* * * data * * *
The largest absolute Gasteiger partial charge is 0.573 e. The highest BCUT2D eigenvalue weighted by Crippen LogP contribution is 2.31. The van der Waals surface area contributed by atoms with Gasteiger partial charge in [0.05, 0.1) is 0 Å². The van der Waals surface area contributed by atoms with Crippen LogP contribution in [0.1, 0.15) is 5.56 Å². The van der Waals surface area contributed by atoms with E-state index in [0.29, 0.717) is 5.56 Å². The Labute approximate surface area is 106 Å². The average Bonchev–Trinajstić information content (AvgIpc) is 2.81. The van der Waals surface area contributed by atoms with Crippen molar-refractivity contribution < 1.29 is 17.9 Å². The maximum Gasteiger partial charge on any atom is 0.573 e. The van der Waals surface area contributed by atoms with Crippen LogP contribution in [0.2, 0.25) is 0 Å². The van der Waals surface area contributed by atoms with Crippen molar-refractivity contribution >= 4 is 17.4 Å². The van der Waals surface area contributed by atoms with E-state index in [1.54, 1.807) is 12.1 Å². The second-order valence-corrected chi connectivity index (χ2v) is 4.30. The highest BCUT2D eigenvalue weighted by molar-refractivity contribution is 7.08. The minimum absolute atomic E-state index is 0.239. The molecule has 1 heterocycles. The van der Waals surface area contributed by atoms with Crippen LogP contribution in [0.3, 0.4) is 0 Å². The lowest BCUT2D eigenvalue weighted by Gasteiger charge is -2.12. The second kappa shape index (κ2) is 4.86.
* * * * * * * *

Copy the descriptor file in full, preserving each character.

The largest absolute Gasteiger partial charge is 0.573 e. The highest BCUT2D eigenvalue weighted by Crippen LogP contribution is 2.31. The van der Waals surface area contributed by atoms with Gasteiger partial charge in [0.05, 0.1) is 0 Å². The van der Waals surface area contributed by atoms with Crippen LogP contribution in [0.1, 0.15) is 5.56 Å². The van der Waals surface area contributed by atoms with E-state index in [0.29, 0.717) is 5.56 Å². The Labute approximate surface area is 106 Å². The average Bonchev–Trinajstić information content (AvgIpc) is 2.81. The van der Waals surface area contributed by atoms with Crippen molar-refractivity contribution < 1.29 is 17.9 Å². The maximum Gasteiger partial charge on any atom is 0.573 e. The van der Waals surface area contributed by atoms with Crippen LogP contribution in [0.2, 0.25) is 0 Å². The van der Waals surface area contributed by atoms with Crippen molar-refractivity contribution >= 4 is 17.4 Å². The van der Waals surface area contributed by atoms with E-state index in [1.54, 1.807) is 12.1 Å². The second-order valence-corrected chi connectivity index (χ2v) is 4.30. The highest BCUT2D eigenvalue weighted by molar-refractivity contribution is 7.08. The minimum absolute atomic E-state index is 0.239. The molecule has 1 heterocycles. The van der Waals surface area contributed by atoms with Crippen LogP contribution in [0.3, 0.4) is 0 Å². The lowest BCUT2D eigenvalue weighted by Gasteiger charge is -2.12. The second kappa shape index (κ2) is 4.86.